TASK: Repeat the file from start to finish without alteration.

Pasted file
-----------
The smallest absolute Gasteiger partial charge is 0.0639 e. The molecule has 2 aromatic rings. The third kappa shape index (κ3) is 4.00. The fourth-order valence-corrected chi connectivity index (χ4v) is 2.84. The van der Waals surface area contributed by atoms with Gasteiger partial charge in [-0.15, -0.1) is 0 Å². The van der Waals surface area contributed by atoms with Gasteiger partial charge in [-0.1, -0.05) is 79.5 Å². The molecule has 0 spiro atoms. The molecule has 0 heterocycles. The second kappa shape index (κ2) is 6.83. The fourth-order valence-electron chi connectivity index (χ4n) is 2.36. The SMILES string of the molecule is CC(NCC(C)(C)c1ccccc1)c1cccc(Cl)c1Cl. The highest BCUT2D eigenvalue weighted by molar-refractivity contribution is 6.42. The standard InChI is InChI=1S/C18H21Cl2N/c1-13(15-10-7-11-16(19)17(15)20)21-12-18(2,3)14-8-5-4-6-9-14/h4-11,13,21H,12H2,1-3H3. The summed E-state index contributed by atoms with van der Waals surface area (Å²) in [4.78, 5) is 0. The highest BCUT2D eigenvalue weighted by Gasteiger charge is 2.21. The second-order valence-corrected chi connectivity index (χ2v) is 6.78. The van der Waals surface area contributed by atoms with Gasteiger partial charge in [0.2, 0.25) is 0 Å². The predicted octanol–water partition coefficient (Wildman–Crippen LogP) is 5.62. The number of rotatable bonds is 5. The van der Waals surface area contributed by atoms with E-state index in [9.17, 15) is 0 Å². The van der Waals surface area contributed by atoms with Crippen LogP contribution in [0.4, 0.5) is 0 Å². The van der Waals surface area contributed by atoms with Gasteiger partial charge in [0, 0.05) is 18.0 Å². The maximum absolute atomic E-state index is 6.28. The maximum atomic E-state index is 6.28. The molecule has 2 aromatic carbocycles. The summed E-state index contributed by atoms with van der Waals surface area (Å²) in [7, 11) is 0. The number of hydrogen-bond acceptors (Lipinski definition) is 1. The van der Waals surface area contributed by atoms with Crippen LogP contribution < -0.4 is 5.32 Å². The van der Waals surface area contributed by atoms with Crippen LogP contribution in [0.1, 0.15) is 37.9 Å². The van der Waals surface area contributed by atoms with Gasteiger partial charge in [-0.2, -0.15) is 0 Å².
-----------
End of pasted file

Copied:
The smallest absolute Gasteiger partial charge is 0.0639 e. The molecule has 2 aromatic rings. The third kappa shape index (κ3) is 4.00. The fourth-order valence-corrected chi connectivity index (χ4v) is 2.84. The van der Waals surface area contributed by atoms with Gasteiger partial charge in [-0.15, -0.1) is 0 Å². The van der Waals surface area contributed by atoms with Gasteiger partial charge in [-0.1, -0.05) is 79.5 Å². The molecule has 0 spiro atoms. The molecule has 0 heterocycles. The second kappa shape index (κ2) is 6.83. The fourth-order valence-electron chi connectivity index (χ4n) is 2.36. The SMILES string of the molecule is CC(NCC(C)(C)c1ccccc1)c1cccc(Cl)c1Cl. The highest BCUT2D eigenvalue weighted by molar-refractivity contribution is 6.42. The standard InChI is InChI=1S/C18H21Cl2N/c1-13(15-10-7-11-16(19)17(15)20)21-12-18(2,3)14-8-5-4-6-9-14/h4-11,13,21H,12H2,1-3H3. The summed E-state index contributed by atoms with van der Waals surface area (Å²) in [4.78, 5) is 0. The highest BCUT2D eigenvalue weighted by Gasteiger charge is 2.21. The second-order valence-corrected chi connectivity index (χ2v) is 6.78. The van der Waals surface area contributed by atoms with Gasteiger partial charge in [0.2, 0.25) is 0 Å². The predicted octanol–water partition coefficient (Wildman–Crippen LogP) is 5.62. The number of rotatable bonds is 5. The van der Waals surface area contributed by atoms with E-state index in [9.17, 15) is 0 Å². The van der Waals surface area contributed by atoms with Crippen LogP contribution in [0.4, 0.5) is 0 Å². The van der Waals surface area contributed by atoms with Gasteiger partial charge in [0, 0.05) is 18.0 Å². The maximum absolute atomic E-state index is 6.28. The maximum atomic E-state index is 6.28. The molecule has 2 aromatic carbocycles. The summed E-state index contributed by atoms with van der Waals surface area (Å²) in [7, 11) is 0. The number of hydrogen-bond acceptors (Lipinski definition) is 1. The van der Waals surface area contributed by atoms with Crippen LogP contribution < -0.4 is 5.32 Å². The van der Waals surface area contributed by atoms with Crippen LogP contribution in [0.1, 0.15) is 37.9 Å². The van der Waals surface area contributed by atoms with Gasteiger partial charge in [-0.2, -0.15) is 0 Å².